Background: Severe, abrupt onset headache raises concern for aneurysmal subarachnoid hemorrhage (SAH). The current standard work-up is brain CT scan followed by LP if the CT is non-diagnostic in patients with a normal neurological exam. Some have suggested that angiography is also indicated in this common clinical situation. Is evaluation with brain CT and LP for thunderclap headache to rule out SAH sufficient and is angiography needed? Methods: We systematically searched for studies that followed neurologically-intact patients with thunderclap headache and normal CT and LP for at least 1 year. The primary outcome was SAH. We estimated the proportion of patients who developed SAH and the one-sided upper 95% confidence bound. Results: Seven studies including 813 patients were identified. None of the patients developed SAH during follow-up (pooled proportion = 0, upper 95% confidence bound = 0.004). Conclusion: Although our methods have important limitations, we believe that this analysis will give clinicians better tools to decide whether or not to pursue further work-up with angiography in patients with thunderclap headache and normal neurological exam, CT, and LP.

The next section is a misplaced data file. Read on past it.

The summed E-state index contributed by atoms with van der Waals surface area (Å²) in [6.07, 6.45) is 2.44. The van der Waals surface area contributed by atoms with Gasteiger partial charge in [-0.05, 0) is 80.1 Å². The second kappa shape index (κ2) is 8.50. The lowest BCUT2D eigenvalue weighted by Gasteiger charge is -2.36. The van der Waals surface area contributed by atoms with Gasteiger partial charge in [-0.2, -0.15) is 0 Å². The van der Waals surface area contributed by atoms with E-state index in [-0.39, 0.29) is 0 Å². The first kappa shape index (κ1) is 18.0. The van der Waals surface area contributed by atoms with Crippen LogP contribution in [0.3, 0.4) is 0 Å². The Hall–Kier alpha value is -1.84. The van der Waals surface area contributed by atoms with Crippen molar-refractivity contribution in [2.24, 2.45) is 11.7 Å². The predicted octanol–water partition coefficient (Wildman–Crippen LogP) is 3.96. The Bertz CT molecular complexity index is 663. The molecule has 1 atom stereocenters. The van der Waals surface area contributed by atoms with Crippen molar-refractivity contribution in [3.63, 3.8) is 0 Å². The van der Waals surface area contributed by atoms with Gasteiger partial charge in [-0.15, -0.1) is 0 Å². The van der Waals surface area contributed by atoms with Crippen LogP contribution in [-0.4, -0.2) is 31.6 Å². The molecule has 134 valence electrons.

- Lumbar puncture
- Subarachnoid hemorrhage